Activists Assault Soft Drinks with Biased Studies, Needless Warnings

130328_FoodPoliceBadge picWith soda taxes proving to be widely unpopular, activists are looking at new strategies to drive up regulations on Americans’ chosen beverages. Today, National Journal reports on a new study funded by the food activist piggy bank, the $8-billion Robert Wood Johnson Foundation, which claims that soda taxes won’t cost jobs. And in California, land of warning labels on everything courtesy of the overbroad, misguided Proposition 65, a would-be soda taxer has decided to propose additional warning labels on soft drinks.

The study is little more than big-government agitprop. Even taking its results at face value, the study itself claims private-sector jobs would be lost and government jobs would be gained. There’s a reason New York State’s 2010 soda tax was backed by the state’s public sector unions and hospital trade association, which spent millions lobbying for it: They needed extra cash during a budget crunch. Activists won’t give up their efforts for a government cash grab, even though liberal areas like Richmond, California and Telluride, Colorado are dismissing soda taxes by two-to-one margins or more.

Meanwhile in California — land of the dubious “health” initiative — State Sen. Bill Monning has moved on from trying to tax soda to trying to scare people about it. Monning’s new measure, Senate Bill 1000, would place a warning label on any soft drink that contains 75 or more calories per 12 ounces.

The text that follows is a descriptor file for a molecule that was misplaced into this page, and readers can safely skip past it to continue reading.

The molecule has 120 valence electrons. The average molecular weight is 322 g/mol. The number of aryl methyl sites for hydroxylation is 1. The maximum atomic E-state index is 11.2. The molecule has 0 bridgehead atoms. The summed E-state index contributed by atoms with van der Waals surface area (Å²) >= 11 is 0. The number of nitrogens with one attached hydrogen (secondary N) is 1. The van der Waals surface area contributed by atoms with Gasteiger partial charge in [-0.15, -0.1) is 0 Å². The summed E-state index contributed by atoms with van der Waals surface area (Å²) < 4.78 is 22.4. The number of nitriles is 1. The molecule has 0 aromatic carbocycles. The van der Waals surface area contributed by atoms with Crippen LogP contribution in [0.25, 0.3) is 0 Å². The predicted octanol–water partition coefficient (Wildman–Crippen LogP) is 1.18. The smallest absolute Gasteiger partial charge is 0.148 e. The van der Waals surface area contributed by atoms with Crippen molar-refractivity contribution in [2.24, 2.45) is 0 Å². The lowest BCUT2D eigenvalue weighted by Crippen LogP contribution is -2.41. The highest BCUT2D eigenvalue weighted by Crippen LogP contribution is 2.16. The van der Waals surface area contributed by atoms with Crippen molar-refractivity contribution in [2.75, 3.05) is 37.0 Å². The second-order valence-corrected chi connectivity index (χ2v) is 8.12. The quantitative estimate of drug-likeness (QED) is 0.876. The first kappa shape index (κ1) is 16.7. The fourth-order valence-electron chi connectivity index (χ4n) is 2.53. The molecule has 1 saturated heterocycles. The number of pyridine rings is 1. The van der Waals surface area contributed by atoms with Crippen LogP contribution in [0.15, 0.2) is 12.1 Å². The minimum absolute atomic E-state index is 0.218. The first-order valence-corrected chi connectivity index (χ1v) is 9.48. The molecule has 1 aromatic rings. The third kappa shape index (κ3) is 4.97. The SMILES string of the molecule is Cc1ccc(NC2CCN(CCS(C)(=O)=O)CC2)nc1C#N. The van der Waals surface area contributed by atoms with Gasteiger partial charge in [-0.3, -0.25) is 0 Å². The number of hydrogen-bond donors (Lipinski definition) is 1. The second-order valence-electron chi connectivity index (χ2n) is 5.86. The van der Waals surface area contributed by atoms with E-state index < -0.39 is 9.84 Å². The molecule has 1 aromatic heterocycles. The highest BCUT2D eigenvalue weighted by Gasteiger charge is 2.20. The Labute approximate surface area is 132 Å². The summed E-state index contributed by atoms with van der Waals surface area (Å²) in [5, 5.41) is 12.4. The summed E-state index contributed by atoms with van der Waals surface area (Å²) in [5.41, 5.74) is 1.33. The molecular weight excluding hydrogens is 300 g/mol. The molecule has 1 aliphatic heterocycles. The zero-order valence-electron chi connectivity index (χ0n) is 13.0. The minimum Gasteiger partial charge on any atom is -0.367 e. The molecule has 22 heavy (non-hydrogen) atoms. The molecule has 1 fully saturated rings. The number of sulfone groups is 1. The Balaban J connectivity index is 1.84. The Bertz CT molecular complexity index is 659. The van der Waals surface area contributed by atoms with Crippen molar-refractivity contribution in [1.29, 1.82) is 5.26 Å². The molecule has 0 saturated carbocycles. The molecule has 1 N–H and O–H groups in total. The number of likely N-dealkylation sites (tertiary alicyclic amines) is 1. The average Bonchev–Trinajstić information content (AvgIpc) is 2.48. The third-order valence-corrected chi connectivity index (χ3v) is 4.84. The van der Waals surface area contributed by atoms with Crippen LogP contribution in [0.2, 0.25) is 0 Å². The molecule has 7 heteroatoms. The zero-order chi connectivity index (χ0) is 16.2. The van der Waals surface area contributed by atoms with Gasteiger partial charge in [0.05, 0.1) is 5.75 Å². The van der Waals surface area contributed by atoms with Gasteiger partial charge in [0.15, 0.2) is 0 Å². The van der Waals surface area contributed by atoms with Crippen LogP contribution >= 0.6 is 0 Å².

Californians already suffer from “warning fatigue” because of the labels mandated by Proposition 65 that claim that all kinds of products, from fishing rods to cars to Christmas lights, contain allegedly cancer-causing chemicals. There’s no reason to believe that one more warning will have a meaningful effect on obesity rates, and Monning’s boneheaded proposal would set a dangerous precedent. Soft drinks provide only seven percent of Americans’ daily caloric intake: Will California require warning labels on the food products that provide the other 93 percent? We’re noticing that activists are starting to line up pizza to be the next food choice victim; will pizza parties in the Golden State have to come with liability waivers in triplicate?

We hope California lawmakers will set Monning’s proposal aside, as they did his previous tax proposal. People need to know that the balance of calories consumed versus calories burned (for exercise and daily activity) determines weight gain and loss, not whether activist-approved or activist-hated products are consumed. Sound policy would emphasize balance, not particular foods or beverages.

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